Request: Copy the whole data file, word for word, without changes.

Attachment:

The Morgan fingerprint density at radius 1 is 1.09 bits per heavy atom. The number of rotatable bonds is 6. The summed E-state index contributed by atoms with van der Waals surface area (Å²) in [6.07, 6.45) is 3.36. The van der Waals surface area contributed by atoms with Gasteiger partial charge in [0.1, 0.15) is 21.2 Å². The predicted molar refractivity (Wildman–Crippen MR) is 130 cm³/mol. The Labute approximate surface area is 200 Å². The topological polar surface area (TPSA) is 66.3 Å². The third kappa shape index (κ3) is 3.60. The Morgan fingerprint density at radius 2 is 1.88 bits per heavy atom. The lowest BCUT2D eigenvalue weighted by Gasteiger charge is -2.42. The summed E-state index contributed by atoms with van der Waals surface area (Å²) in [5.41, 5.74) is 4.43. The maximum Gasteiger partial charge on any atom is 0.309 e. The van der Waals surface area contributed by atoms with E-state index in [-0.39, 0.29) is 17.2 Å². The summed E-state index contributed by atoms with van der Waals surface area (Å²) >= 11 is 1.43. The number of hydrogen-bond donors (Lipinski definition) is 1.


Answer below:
The Morgan fingerprint density at radius 1 is 1.09 bits per heavy atom. The number of rotatable bonds is 6. The summed E-state index contributed by atoms with van der Waals surface area (Å²) in [6.07, 6.45) is 3.36. The van der Waals surface area contributed by atoms with Gasteiger partial charge in [0.1, 0.15) is 21.2 Å². The predicted molar refractivity (Wildman–Crippen MR) is 130 cm³/mol. The Labute approximate surface area is 200 Å². The topological polar surface area (TPSA) is 66.3 Å². The third kappa shape index (κ3) is 3.60. The Morgan fingerprint density at radius 2 is 1.88 bits per heavy atom. The lowest BCUT2D eigenvalue weighted by Gasteiger charge is -2.42. The summed E-state index contributed by atoms with van der Waals surface area (Å²) in [5.41, 5.74) is 4.43. The maximum Gasteiger partial charge on any atom is 0.309 e. The van der Waals surface area contributed by atoms with E-state index in [-0.39, 0.29) is 17.2 Å². The summed E-state index contributed by atoms with van der Waals surface area (Å²) >= 11 is 1.43. The number of hydrogen-bond donors (Lipinski definition) is 1.